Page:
Roy Samathanam

“While I was in prison I learned what inhumanity looks like. I was tortured, both mentally and physically.”

September 14, 2007 was the worst day of my life. At 3:30am, the Terrorist Investigation Division (TID) of the Sri Lankan police entered my home as my daughter, pregnant wife and I were sleeping. About 15 police carrying guns began yelling in Sinhala calling me a terrorist. I will never forget the horror on my wife’s face or the screams of my 1-year old daughter. The police took me away and told my wife they would allow me to return after I gave a statement to the police. However, for three years I was imprisoned in Sri Lanka, separated from my wife and children.

While I was in prison I learned what inhumanity looks like. I was tortured, both mentally and physically. I witnessed many acts of torture including sexual violence against other Tamil prisoners. Sometimes, the prison authorities would rape women prisoners and force me to watch. Periodically they would try to have me sign confessions of things that I did not do, and would threaten that they would rape my wife if I didn’t sign. I knew these were not empty threats. The images of torture, rape and threats haunt me and I think of the many prisoners who continue to languish, without formal charges, in Sri Lankan prisons.

Once I came to Canada I found the Canadian Centre for International Justice. I was able to feel somewhat at peace having found an organization that would help me find justice. I am seeking justice because I lost three years of my life by being improperly detained and tortured by the government of Sri Lanka. I continue to be affected by what happened to me, and speaking out is a way to help me continue to deal with the effects of the torture I went through. Many other people have been mistreated by the government of Sri Lanka but they are not in a position to be able to speak out because it is too dangerous. It is difficult for me to talk about what happened, but I hope that my case can help represent all those people who cannot speak out. Through CCIJ I am able to express what happened to me. It is important for me to bring national and international attention to the violation of my rights and also the widespread abuses that Sri Lanka has committed and continues to commit. It is only by bringing attention to this issue that the situation in Sri Lanka will ever change.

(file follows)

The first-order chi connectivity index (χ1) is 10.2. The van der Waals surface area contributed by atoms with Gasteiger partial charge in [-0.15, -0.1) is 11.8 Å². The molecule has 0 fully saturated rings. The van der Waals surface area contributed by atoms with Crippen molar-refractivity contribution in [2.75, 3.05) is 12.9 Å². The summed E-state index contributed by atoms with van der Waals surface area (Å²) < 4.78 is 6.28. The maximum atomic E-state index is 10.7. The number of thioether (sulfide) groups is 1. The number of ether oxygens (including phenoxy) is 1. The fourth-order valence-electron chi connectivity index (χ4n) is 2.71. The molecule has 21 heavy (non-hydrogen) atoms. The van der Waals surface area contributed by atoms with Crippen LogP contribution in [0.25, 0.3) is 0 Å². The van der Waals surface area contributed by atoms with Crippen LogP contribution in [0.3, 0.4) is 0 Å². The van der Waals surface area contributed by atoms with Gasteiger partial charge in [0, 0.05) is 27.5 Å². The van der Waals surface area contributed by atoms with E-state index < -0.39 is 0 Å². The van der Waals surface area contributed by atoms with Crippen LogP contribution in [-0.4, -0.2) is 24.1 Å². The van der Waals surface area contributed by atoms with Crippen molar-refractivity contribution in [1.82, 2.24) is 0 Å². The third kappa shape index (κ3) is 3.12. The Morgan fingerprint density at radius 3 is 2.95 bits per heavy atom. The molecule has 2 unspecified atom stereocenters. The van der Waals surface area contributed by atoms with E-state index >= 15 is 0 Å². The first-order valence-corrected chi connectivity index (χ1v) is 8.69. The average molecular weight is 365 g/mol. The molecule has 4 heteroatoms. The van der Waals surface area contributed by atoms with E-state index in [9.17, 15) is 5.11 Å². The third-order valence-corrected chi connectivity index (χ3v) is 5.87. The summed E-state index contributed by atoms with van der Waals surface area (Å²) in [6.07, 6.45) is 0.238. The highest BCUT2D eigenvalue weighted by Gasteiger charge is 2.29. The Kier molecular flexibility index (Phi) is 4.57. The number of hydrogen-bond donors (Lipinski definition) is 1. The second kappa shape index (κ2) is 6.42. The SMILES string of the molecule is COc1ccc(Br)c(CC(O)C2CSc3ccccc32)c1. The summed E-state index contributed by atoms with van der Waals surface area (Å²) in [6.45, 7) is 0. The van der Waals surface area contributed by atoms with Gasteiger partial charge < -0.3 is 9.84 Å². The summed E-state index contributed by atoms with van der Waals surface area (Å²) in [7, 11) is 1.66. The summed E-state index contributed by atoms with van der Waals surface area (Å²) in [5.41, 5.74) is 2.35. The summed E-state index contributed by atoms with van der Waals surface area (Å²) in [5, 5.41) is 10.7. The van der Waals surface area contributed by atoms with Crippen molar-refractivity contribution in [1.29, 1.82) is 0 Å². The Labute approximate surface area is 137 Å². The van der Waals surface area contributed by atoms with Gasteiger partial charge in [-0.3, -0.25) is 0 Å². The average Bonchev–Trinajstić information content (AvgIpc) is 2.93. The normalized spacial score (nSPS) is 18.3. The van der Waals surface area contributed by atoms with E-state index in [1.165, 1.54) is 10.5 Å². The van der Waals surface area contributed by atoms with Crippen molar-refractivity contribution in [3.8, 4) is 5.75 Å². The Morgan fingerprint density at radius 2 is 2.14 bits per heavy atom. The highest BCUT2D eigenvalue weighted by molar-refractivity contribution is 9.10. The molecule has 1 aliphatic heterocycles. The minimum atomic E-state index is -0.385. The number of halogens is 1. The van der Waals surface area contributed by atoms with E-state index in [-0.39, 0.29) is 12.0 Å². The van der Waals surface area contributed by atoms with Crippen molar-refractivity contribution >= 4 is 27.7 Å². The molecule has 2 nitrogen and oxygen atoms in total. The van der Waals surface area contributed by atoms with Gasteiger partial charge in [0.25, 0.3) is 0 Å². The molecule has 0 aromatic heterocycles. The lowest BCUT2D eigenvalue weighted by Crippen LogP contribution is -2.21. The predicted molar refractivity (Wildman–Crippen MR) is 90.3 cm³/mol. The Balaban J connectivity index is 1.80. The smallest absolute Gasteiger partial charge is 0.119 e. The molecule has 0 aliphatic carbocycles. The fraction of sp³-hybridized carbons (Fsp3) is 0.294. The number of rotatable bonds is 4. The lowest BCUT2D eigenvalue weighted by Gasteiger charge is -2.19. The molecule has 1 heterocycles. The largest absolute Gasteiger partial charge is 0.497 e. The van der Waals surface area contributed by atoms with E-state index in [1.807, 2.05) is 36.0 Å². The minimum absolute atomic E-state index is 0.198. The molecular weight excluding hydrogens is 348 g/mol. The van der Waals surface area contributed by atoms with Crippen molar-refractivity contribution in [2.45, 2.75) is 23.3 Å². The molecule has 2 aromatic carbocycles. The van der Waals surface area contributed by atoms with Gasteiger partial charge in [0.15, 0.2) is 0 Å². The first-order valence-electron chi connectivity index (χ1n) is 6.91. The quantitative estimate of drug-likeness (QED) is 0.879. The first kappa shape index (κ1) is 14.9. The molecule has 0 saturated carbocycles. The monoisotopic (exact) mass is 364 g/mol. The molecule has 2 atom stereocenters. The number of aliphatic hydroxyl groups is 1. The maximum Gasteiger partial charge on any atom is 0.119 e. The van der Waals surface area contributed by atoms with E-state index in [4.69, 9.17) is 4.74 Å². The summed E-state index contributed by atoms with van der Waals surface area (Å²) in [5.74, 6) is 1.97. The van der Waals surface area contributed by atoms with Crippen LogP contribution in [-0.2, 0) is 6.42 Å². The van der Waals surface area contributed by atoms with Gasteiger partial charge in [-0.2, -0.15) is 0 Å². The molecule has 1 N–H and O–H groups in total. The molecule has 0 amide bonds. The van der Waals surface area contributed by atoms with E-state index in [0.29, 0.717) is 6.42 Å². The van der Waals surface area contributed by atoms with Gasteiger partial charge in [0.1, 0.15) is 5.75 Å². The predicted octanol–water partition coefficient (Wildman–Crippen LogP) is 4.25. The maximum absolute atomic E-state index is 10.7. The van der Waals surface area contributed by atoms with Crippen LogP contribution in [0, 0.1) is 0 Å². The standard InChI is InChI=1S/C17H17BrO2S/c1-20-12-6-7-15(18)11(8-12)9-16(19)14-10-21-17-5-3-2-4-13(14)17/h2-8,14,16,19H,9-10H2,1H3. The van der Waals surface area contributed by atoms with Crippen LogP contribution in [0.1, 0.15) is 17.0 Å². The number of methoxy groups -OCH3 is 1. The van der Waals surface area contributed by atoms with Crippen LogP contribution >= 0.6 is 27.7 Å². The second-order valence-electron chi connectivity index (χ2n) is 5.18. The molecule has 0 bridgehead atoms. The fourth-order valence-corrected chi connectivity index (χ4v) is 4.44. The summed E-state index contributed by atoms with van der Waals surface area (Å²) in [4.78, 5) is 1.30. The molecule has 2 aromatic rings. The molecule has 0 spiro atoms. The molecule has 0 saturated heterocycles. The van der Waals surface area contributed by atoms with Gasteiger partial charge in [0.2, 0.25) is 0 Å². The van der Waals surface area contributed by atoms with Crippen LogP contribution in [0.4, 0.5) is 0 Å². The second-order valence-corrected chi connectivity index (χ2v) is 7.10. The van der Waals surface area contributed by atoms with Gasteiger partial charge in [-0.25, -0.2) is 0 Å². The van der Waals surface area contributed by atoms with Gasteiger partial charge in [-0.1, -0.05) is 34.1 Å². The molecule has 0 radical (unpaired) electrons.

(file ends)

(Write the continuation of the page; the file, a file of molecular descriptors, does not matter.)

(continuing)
There were many moments while I was in prison that I felt as though I did not have rights, simply for being a Tamil. In Canada I feel safe and secure. As a Canadian, I have hope that I will one day find justice. Seeking justice is important for me personally, as a healing process. It is also important for my family, especially my daughter. Even though my wife and children are now safely in Canada, my daughter still bursts into tears each time she sees a police officer. She is afraid that they will take her father away again. I am seeking justice not only as someone who was wrongfully imprisoned, but also as a father. It is with my daughter’s future in mind that I confront the events of my horrific ordeal. I do not want my daughter to grow up fearful and I want her to understand that her rights will be protected here in Canada.

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